XBee getting so hot it could burn me

I’ve got an Arduino Fio project going on. It’s a controlpoint button system to make airsoft games more spicy. :slight_smile:

I built a custom PCB which the Arduino connects to. It’s my first custom PCB ever.


I connected everything together to try it out. It seemed to work at first, then I started noticing random sketch crashes. The crashes are very noticeable because the start of my sketch makes a buzzer beep, and a neopixel strip lights up a test pattern.

Anyway, I thought it was just my poorly written code causing the occasional crashes, so I let the Arduino Fio with XBee run some more. It kept happening more and more so I pulled open the project box to take a look. As I picked up the PCB, I felt heat coming from the XBee (S2B 900 series). WOW was it hot. If I kept my finger on the XBee, it definitely would have burned my skin. I quickly removed the project from power and now I’m taking this issue to the forum. Anyone ever seen or heard of something like this?

Here’s a video of the heat problem reproduced. The project had been powered off for days, and the XBee heated up to unsafe levels within seconds.

My first thought was that the XBee was powered incorrectly, or shorted out? But this thought doesn’t make much sense since the XBee isn’t wired to the arduino in the traditional sense. Other than plugging it in backwards, I couldn’t have got it wrong. It’s connected straight to the Arduino Fio through the Fio’s XBee socket.

My Second thought is inappropriate power to the Arduino. Reverse polarity maybe? A short somewhere? This thought doesn’t make much sense because the sketch ran successfully, and I was receiving valid packets on the other end over the air.

My third thought is a bad XBee. Maybe an internal short. This one I can test just by switching out for another XBee, which I haven’t done yet. I’m just thinking aloud here. It helps to have someone to talk to about this sort of thing.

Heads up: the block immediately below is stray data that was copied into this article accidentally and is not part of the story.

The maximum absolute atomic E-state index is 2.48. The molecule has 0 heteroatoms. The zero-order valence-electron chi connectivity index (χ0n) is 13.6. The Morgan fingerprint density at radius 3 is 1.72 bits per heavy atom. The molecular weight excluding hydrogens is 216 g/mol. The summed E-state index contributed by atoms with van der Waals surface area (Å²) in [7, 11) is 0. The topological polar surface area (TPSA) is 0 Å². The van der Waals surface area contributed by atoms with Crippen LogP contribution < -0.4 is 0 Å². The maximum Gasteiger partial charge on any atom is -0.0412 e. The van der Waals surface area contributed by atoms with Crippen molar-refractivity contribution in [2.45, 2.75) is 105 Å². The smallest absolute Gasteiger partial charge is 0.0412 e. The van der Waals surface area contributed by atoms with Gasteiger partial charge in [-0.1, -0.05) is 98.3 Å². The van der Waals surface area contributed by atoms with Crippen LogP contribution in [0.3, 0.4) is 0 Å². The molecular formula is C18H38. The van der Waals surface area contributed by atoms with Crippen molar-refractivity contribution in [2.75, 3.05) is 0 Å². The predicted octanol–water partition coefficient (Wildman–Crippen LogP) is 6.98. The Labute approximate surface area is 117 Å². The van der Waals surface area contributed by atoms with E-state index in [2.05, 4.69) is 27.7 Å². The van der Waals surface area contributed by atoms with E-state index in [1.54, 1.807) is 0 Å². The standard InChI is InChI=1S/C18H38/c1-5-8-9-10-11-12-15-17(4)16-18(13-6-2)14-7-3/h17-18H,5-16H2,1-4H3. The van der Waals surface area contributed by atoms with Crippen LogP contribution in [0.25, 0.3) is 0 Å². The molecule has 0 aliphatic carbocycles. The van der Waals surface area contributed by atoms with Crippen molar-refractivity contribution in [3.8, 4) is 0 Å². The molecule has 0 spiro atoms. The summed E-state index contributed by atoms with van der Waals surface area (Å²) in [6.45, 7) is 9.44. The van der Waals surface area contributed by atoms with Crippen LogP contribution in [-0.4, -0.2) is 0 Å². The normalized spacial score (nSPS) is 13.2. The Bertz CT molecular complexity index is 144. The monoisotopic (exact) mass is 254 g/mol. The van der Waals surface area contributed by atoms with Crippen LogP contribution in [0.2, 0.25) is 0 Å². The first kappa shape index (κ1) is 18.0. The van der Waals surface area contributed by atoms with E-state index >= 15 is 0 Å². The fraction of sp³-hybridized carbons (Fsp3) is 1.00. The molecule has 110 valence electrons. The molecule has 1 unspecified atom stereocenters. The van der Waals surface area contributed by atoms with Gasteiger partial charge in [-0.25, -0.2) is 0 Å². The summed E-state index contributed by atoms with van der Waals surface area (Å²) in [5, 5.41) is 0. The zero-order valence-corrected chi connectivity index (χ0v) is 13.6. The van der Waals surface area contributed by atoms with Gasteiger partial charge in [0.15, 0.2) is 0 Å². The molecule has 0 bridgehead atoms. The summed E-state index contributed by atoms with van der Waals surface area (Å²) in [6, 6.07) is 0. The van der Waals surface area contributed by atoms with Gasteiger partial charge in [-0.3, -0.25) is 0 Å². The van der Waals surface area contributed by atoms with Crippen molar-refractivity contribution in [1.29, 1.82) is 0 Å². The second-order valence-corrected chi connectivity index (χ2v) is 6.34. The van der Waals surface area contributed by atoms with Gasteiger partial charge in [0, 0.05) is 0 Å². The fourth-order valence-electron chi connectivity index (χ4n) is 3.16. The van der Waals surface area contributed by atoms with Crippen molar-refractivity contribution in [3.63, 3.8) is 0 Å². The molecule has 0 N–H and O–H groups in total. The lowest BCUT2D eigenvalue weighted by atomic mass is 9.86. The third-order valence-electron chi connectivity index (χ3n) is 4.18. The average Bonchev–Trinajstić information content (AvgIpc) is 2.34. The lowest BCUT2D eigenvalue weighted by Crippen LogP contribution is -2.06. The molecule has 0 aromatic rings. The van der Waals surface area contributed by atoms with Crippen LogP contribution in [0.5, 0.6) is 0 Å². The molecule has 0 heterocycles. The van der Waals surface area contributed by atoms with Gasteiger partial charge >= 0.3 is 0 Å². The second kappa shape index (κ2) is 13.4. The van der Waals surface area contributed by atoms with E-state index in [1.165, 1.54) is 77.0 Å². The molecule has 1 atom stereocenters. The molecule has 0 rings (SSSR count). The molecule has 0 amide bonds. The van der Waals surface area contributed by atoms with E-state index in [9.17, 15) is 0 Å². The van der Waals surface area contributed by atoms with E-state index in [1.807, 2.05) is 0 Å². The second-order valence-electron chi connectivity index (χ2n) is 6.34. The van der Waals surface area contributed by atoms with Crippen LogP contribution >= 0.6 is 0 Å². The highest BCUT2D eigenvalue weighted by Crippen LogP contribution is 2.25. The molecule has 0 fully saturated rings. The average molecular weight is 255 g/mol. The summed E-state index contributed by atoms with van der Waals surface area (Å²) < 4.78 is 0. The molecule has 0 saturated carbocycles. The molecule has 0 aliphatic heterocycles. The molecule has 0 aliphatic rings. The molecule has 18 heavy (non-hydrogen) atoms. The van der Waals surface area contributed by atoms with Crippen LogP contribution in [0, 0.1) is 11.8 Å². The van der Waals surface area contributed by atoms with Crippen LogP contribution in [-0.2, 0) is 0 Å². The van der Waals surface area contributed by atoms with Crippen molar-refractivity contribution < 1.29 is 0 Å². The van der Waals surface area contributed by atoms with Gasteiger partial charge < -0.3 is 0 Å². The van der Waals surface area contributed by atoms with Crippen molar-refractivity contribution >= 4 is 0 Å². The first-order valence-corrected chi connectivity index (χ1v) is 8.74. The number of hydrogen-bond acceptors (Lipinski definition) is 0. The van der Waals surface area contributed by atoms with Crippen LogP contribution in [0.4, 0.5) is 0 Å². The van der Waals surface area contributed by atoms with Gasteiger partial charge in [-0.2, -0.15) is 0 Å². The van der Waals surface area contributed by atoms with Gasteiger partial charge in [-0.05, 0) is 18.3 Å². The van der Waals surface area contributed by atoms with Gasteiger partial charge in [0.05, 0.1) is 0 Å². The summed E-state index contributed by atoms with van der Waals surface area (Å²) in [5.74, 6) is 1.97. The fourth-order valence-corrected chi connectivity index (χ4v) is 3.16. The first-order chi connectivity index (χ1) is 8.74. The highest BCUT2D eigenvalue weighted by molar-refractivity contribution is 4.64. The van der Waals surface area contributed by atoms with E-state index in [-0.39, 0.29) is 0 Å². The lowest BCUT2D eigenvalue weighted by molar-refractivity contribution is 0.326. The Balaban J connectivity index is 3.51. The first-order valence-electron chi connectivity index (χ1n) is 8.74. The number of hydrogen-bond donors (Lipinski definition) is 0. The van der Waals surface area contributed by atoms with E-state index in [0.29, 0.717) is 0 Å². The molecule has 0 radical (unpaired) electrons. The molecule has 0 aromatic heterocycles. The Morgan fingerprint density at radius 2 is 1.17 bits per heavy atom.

My fourth thought is the antenna. It’s a 2.4GHz antenna even though the XBee is 900MHz. I didn’t have any 900MHz antennas on hand, I don’t know how much that matters.

My fifth thought is the PCB. Actually this is more like the first thought, but I can’t remember if the crashing problem existed pre-PCB or not. I’ll have to hook up my testing breadboard again to check this one.

Thought six is the batteries. They are reclaimed from old laptops. Maybe they are damaged and there is some weired internal resistances that are heating up the wires?? IDK, there be ghosts here, power circuits are not my specialty!

I’ll go through each potential problem I noted, eliminating as many as possible. If anything seems obvious, please let me know. I’ll update as I make discoveries. Thanks!

PCB


Code

d3vice-controlpoint-xbee.ino

Anyone ever seen or heard of something like this?

Sure, it happens when you get the power supply connections wrong on a PCB design for instance.

Its good practice to connect a 'new' design up for the first time with a current limited power supply, this way you can identify problems before they get a chance to fry something.

Unplug the XBee.

Measure the current comming out of the battery, how much is it, is the current level normal ?

Plug in the XBee.

Measure the current comming out of the battery, how much is it now ?

How is this a Networking issue?

srnet: Sure, it happens when you get the power supply connections wrong on a PCB design for instance.

LOL :)

Thanks srnet, I will try measuring current. I just discovered my Fluke 101 can't do that, so I will have to borrow a different multimeter from a friend.

PaulS: How is this a Networking issue?

Networking device issue wink.